This most recent campaign demonstrated a shocking improvement from that initial upgrade, demonstrating the value of the email scraping module. Considering that where Geodo goes, TrickBot often follows, we are concerned that this type of module will show up in other malware campaigns. The new inclusion of ProofPoint URLs wrapped with URL Defense adds an additional false sense of security to a user and may indicate the malware scraped the wrapped URLs from a compromised user.

Several members of the Cofense Intelligence team discussed Geodo in a recent open customer call. Any customers who were unable to attend are welcome to email mark.adams@cofense.com for a recording.

Cofense is also offering a complimentary Domain Impact Assessment, powered by the Cofense Research and Intelligence teams, for any organization that may be affected by this Geodo update. Learn more here.

Table 1: Payload URLs observed during this campaign

Table 2: Files associated with this campaign

Table 3: Command and Control infrastructure identified during this campaign

All third-party trademarks referenced by Cofense whether in logo form, name form or product form, or otherwise, remain the property of their respective holders, and use of these trademarks in no way indicates any relationship between Cofense and the holders of the trademarks.

Cofense Named a Leader in the 2018 Gartner Magic Quadrant for Security Awareness Computer-Based Training

Company recognized as a Leader for third consecutive year*

LEESBURG, VA. – November 16, 2018 – Today Cofense, the leading provider of human-driven phishing defense solutions world-wide, announced it was named a leader in Gartner’s November 2018 Magic Quadrant for Security Awareness Computer-Based Training. Cofense has been recognized as a leader for three consecutive years.

Phishing Emails with .COM Extensions Are Hitting Finance Departments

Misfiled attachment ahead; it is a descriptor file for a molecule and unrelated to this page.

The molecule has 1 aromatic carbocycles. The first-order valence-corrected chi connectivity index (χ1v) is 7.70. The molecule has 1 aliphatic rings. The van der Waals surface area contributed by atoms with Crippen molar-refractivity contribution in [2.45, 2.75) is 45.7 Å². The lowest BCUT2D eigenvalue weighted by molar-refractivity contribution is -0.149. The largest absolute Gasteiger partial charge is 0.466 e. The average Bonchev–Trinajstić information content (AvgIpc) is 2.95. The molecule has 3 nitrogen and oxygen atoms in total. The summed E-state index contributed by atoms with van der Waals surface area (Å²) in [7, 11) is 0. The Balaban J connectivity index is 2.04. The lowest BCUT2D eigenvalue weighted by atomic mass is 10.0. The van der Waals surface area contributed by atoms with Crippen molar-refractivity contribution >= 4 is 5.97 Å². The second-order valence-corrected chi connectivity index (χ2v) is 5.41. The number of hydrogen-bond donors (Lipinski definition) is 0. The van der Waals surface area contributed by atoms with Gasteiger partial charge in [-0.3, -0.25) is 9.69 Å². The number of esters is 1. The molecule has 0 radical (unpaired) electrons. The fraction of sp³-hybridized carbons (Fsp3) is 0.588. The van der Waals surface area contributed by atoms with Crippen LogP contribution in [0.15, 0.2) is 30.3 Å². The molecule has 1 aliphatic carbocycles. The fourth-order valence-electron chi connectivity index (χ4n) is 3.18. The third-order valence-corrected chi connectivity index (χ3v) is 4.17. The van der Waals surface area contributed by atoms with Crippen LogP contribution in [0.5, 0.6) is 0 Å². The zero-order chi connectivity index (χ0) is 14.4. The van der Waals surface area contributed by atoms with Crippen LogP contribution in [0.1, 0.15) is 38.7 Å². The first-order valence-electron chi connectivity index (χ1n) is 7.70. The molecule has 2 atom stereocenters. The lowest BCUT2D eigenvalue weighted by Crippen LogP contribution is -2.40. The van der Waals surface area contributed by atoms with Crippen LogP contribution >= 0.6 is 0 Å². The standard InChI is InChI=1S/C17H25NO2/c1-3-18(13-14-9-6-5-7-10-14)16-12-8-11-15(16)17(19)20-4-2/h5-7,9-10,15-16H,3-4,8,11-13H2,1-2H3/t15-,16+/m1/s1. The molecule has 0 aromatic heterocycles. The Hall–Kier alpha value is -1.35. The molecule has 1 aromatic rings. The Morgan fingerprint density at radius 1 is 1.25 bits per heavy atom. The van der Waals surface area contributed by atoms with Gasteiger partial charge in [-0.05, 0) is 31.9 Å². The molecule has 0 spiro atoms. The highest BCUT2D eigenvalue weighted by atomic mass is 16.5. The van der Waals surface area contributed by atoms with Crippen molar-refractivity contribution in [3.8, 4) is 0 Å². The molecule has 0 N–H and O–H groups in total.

Cofense IntelligenceTM has seen a substantial uptick in the use of .com extensions in phishing emails that target financial service departments. In October alone, Cofense Intelligence analyzed 132 unique samples with the .com extension, compared to only 34 samples analyzed in all nine months preceding. Four different malware families were utilized.

The .com file extension is used for text files with executable byte code. Both DOS (Disk Operating System) and Microsoft NT kernel-based operating systems allow execution of .com files for backwards compatibility reasons. The .com style byte code is the same across all PE32 binaries (.exe, .dll, .scr, etc.) within the DOS stub. The subject lines and email contents of the phishing emails (Figure 1) suggest that the threat actor is targeting financial service departments. The .iso file attachment mentioned in the email contents is an archive containing a .com1 executable.

Figure 1: Email Content Suggests Targeting of Financial Services Department

If you’re a Cofense PhishMe™ customer, you can use this same lure in your phishing simulations. Look for the template we’ve created, “Overdue Invoice – LokiBot.” It conditions employees to report phishes trying to deliver the Loki Bot information stealer malware. (More on Loki Bot and other malware below).